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Sara Malm: We are all becoming brands, selling ourselves online


The timeline has come. Soon we will all be displaying our entire Facebook history for everyone to see. Mark Zuckerberg proudly boasts that you will be able to "tell the whole story of your life on a single page". The social networking world is torn between fear and outrage.

"I don't want to, I don't want everyone to know what I've been up to in the past" seems to be the general line.

Tough luck, kiddo, welcome to the lives of anyone under 23. We are the social networking generation. Our lives have been played out online since before we hit our teens, and whether we like it or not, all it takes is a simple Google and it is all there – and we are talking the pre-Facebook days of 2005.

I have been on various social networking sites since the age of ten under nicknames like Freestylergirl, Pineapple_ Fairy and TooSpecial, which weren't even cool back then. I started blogging when I was 14 – the idea of a conventional diary was completely foreign to me. This has been the decade of over-sharing. Although that doesn't mean that I want it gone. The internet is where I have grown from child, to awkward teen, to woman.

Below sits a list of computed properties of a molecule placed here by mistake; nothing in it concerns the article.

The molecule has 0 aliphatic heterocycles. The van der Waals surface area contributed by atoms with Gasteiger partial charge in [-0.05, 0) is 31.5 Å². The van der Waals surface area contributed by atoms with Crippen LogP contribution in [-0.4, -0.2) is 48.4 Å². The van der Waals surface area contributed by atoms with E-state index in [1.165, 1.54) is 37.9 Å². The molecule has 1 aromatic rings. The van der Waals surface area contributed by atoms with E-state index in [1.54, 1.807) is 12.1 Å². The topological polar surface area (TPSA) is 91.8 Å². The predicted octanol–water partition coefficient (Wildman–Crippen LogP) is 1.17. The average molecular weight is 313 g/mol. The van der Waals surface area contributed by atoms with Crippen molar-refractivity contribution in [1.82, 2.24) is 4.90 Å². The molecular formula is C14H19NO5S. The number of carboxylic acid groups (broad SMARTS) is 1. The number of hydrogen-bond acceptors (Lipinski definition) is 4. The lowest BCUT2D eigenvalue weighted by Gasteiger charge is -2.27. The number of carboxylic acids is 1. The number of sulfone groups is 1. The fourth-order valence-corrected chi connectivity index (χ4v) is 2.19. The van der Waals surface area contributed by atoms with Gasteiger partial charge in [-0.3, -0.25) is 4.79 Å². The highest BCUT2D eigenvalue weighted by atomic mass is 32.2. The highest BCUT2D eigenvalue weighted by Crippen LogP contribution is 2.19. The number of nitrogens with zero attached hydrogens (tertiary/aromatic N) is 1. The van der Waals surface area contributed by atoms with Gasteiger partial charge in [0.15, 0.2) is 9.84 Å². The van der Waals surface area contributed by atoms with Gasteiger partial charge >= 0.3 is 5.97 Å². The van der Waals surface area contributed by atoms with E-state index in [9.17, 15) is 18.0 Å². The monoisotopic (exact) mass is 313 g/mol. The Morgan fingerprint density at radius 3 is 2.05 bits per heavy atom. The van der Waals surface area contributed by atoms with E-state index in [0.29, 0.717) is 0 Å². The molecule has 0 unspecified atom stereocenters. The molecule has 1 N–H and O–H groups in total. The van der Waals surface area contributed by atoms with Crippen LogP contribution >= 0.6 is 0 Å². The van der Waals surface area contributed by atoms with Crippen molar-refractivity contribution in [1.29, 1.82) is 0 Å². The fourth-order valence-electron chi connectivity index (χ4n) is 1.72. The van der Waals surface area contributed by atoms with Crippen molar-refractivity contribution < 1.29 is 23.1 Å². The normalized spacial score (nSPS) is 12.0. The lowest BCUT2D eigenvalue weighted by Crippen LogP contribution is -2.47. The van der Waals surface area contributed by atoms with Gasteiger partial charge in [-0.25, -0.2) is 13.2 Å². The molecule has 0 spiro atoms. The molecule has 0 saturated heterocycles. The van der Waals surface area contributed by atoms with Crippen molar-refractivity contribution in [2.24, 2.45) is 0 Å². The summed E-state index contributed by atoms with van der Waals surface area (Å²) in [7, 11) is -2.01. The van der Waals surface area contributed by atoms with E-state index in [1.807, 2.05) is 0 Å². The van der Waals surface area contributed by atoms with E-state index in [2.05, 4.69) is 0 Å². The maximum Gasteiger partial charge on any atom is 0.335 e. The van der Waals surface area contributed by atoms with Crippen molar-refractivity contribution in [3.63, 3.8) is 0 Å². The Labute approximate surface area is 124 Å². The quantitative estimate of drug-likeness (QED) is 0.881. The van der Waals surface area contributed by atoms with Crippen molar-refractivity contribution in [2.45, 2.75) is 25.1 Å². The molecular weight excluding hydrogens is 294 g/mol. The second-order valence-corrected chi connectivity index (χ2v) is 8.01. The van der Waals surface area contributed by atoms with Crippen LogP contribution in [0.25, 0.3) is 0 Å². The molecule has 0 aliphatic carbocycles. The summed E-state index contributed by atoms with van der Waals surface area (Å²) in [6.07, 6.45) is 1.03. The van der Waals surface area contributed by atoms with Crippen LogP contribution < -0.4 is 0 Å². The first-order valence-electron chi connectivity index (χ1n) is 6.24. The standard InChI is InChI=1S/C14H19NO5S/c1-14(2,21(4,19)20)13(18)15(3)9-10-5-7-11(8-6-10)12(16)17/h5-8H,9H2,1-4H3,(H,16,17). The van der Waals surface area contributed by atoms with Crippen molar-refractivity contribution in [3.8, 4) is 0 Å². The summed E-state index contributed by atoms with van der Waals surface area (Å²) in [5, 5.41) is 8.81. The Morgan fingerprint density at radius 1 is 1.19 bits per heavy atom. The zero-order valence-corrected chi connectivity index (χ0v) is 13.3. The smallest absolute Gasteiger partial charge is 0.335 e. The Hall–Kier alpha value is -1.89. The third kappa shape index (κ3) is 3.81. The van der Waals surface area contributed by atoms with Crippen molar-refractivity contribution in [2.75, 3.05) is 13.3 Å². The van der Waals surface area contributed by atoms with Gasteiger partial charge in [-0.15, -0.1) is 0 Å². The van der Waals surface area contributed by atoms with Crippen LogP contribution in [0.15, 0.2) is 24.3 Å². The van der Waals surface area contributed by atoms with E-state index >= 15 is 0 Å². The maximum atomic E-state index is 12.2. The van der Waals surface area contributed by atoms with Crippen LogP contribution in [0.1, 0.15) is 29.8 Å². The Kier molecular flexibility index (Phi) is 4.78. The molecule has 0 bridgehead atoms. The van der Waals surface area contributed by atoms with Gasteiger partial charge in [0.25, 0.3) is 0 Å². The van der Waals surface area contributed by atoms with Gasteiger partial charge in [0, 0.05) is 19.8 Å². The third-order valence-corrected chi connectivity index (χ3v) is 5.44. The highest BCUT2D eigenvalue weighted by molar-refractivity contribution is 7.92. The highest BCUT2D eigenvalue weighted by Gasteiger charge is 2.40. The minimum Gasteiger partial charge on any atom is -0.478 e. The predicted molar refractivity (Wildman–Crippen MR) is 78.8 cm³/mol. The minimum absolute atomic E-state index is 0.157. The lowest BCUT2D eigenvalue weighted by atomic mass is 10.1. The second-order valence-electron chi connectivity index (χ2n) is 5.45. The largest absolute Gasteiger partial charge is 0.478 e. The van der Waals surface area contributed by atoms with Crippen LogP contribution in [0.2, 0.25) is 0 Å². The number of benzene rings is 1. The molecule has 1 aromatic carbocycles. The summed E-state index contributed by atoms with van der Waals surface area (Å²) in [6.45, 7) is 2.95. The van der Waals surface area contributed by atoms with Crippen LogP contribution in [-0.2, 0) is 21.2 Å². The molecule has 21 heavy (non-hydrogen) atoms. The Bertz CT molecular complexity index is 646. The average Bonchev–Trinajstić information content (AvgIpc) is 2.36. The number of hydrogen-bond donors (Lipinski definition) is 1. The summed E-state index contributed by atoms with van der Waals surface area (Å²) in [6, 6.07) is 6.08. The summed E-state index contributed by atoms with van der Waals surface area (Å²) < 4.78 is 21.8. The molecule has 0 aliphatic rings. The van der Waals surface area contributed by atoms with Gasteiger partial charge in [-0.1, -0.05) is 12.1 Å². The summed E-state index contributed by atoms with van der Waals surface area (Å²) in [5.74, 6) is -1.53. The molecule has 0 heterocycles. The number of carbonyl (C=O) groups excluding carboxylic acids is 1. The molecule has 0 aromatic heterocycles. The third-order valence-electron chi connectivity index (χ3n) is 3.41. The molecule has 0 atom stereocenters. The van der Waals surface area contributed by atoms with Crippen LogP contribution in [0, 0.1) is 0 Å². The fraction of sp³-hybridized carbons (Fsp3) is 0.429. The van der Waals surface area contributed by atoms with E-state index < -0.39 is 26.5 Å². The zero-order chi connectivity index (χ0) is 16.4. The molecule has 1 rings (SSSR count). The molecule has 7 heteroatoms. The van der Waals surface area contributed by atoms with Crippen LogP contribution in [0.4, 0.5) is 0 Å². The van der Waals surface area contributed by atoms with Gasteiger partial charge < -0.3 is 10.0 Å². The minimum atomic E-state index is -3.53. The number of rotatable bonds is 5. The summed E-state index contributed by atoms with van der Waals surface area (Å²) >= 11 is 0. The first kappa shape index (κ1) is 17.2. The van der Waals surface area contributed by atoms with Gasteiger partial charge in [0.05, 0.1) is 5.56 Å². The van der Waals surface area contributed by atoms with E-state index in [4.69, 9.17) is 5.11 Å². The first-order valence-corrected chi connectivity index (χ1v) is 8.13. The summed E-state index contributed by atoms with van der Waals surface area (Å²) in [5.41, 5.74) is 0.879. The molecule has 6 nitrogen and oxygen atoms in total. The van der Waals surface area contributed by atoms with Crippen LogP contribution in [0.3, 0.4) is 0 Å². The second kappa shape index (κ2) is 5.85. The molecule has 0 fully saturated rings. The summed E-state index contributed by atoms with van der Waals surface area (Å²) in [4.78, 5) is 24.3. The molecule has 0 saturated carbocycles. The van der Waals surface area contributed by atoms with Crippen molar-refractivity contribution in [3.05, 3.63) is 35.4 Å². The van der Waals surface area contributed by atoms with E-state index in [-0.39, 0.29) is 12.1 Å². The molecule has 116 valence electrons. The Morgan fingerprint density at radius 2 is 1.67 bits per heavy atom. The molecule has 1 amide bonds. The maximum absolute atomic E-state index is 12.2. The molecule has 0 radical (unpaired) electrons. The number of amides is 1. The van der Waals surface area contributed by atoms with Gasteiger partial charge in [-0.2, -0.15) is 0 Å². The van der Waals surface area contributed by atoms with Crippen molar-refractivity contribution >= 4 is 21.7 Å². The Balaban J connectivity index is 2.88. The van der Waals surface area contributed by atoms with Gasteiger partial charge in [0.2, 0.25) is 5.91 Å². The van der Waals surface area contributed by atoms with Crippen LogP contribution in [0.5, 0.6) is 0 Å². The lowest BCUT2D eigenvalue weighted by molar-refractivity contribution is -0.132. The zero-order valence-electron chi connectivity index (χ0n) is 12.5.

Scrolling through my life, all can I see is a young girl who poured out her little suburban heart about boys, friends and dreams and I have no doubt in my mind that anyone else who reads it will agree. Once I get my Facebook timeline it will be a parade of questionable outfits, men and status updates. My photos will have a category all to themselves when it comes to my embarrassing past. Am I worried? Not in the slightest.

I doubt that my future employers will look at that blogpost I wrote in 2008 about a tequila hangover and think: "Oh, what an irresponsible woman she was at 17. We cannot employ her, we simply cannot!" And unless you have been moronic enough to blog about what an awful company they are or accept their friendship on Facebook while being tagged in photos getting naked on your desk at the last Christmas party, neither will yours.

We are all becoming individual brands in our own right, selling ourselves online, and our private lives are part of that brand. If that is not how you want it, then you should seriously consider deleting your Facebook account, swear off Twitter and go back to emails.

So Keep Calm and Carry On Facebooking.

The writer is studying journalism and the news industry at the University of Kent. Simon Kelner is away.